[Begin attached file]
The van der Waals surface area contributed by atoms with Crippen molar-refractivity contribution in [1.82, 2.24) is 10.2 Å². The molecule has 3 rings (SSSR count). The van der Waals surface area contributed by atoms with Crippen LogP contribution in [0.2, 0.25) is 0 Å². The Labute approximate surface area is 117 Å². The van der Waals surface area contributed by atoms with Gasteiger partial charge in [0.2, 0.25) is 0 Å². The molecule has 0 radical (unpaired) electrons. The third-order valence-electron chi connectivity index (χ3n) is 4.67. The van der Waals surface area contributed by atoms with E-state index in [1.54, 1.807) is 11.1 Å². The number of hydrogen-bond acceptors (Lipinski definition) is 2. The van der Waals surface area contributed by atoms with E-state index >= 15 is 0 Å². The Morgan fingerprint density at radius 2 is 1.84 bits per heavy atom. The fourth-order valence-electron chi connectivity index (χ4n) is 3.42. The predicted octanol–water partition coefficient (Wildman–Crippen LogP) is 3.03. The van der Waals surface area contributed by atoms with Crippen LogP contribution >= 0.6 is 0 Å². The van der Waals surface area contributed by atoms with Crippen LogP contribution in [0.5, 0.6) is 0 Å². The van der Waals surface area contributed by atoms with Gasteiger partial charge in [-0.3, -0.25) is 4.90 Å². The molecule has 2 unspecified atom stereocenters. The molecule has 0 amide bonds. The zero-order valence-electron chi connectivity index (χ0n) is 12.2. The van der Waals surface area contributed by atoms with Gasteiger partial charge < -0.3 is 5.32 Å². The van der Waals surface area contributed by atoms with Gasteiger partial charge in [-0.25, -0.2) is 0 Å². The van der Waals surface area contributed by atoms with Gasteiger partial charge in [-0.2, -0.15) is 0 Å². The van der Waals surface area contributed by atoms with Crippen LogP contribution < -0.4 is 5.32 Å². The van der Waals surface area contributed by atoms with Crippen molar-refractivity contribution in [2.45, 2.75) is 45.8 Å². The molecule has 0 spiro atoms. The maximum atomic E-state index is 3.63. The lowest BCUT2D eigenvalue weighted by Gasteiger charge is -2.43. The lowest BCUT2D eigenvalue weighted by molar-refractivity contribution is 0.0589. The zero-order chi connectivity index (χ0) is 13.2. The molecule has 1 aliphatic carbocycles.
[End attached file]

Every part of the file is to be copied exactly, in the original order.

The van der Waals surface area contributed by atoms with Crippen molar-refractivity contribution in [1.82, 2.24) is 10.2 Å². The molecule has 3 rings (SSSR count). The van der Waals surface area contributed by atoms with Crippen LogP contribution in [0.2, 0.25) is 0 Å². The Labute approximate surface area is 117 Å². The van der Waals surface area contributed by atoms with Gasteiger partial charge in [0.2, 0.25) is 0 Å². The molecule has 0 radical (unpaired) electrons. The third-order valence-electron chi connectivity index (χ3n) is 4.67. The van der Waals surface area contributed by atoms with E-state index in [1.54, 1.807) is 11.1 Å². The number of hydrogen-bond acceptors (Lipinski definition) is 2. The van der Waals surface area contributed by atoms with E-state index >= 15 is 0 Å². The Morgan fingerprint density at radius 2 is 1.84 bits per heavy atom. The fourth-order valence-electron chi connectivity index (χ4n) is 3.42. The predicted octanol–water partition coefficient (Wildman–Crippen LogP) is 3.03. The van der Waals surface area contributed by atoms with Crippen LogP contribution >= 0.6 is 0 Å². The van der Waals surface area contributed by atoms with Crippen LogP contribution in [0.5, 0.6) is 0 Å². The van der Waals surface area contributed by atoms with Gasteiger partial charge in [-0.3, -0.25) is 4.90 Å². The molecule has 2 unspecified atom stereocenters. The molecule has 0 amide bonds. The zero-order valence-electron chi connectivity index (χ0n) is 12.2. The van der Waals surface area contributed by atoms with Gasteiger partial charge < -0.3 is 5.32 Å². The van der Waals surface area contributed by atoms with Gasteiger partial charge in [-0.25, -0.2) is 0 Å². The van der Waals surface area contributed by atoms with Gasteiger partial charge in [-0.2, -0.15) is 0 Å². The van der Waals surface area contributed by atoms with Crippen LogP contribution < -0.4 is 5.32 Å². The van der Waals surface area contributed by atoms with Crippen molar-refractivity contribution in [2.45, 2.75) is 45.8 Å². The molecule has 0 spiro atoms. The maximum atomic E-state index is 3.63. The lowest BCUT2D eigenvalue weighted by Gasteiger charge is -2.43. The lowest BCUT2D eigenvalue weighted by molar-refractivity contribution is 0.0589. The zero-order chi connectivity index (χ0) is 13.2. The molecule has 1 aliphatic carbocycles.